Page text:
Puppies generally transition really well to raw.
Firstly, you don't have to feed whole prey items. It is the most natural way to feed but most pet owners find it difficult, so we compromise by feeding the same proportions of meat/bone/organs that you would find in a prey animal. (Some people call this way of feeding the 'Frankenprey' diet.)
So aim to feed around 80% meat, 10% bone and 10% organs, half of which should be liver. Try and use as many different meats as possible, variety is good.
The items a puppy might struggle with are the bones, so I would feed some mince with bone in to ensure the calcium requirement is being met. You will have to buy this from a pet shop or order online, and make sure you know the exact bone content as it important puppies don't get too much calcium.
It might be easier to start with a good pre-made raw complete diet, then you won't have to worry about getting the proportions right.
Start with a bone-in chicken mince, and some plain chicken meat if the bone content needs 'diluting'. Watch the poop, it should be formed but not hard, too hard, white, or crumbly means too much bone.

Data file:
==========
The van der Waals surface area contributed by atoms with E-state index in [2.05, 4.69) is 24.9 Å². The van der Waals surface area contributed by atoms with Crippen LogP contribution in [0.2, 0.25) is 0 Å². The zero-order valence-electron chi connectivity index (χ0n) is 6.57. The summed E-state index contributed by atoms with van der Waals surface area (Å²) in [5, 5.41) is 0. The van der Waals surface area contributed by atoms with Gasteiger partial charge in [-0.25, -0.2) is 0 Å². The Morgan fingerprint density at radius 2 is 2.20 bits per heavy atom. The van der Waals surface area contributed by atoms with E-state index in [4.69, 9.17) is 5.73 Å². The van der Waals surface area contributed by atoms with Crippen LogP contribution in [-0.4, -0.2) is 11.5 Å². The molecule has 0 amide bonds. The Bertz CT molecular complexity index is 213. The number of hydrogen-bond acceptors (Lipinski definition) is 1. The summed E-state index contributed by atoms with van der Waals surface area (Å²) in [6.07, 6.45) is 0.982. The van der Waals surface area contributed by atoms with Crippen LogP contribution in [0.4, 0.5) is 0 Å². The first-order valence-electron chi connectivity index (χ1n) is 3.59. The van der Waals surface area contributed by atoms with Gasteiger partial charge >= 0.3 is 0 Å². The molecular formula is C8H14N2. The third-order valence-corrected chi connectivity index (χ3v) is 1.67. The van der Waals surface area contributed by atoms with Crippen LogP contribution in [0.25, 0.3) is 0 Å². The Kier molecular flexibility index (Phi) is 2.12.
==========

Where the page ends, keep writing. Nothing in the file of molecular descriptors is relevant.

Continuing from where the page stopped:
When the chicken is being tolerated well, you can add a new protein, I would go for a red meat like beef or pork, still using the chicken mince for the bone content. Add organs last as they are very rich, but they are vital, you can't skip them. Just add a bite at a time, aim for a gradual changeover.
Add bigger chunks of meat as puppy grows and learns to chew, also bones he can strip. Cornish hen or quail with the bones in are the easiest and softest bones for a puppy to actually eat. Once your pup can manage these you can stop feeding the mince.
As for handling the meat, my top tip is to wear rubber gloves. The mince will come in a block or tube, cut this into appropriate sized portions whilst frozen/semi frozen, then it is ready to just pop in a bowl and leave to defrost in the fridge. When it is time to feed, add a little hot water to take the chill off and bring it up to room temperature.
Hope this helps, please feel free to ask lots of questions, we have lots of dedicated raw feeders on this forum with a wealth of knowledge and experience they are happy to share.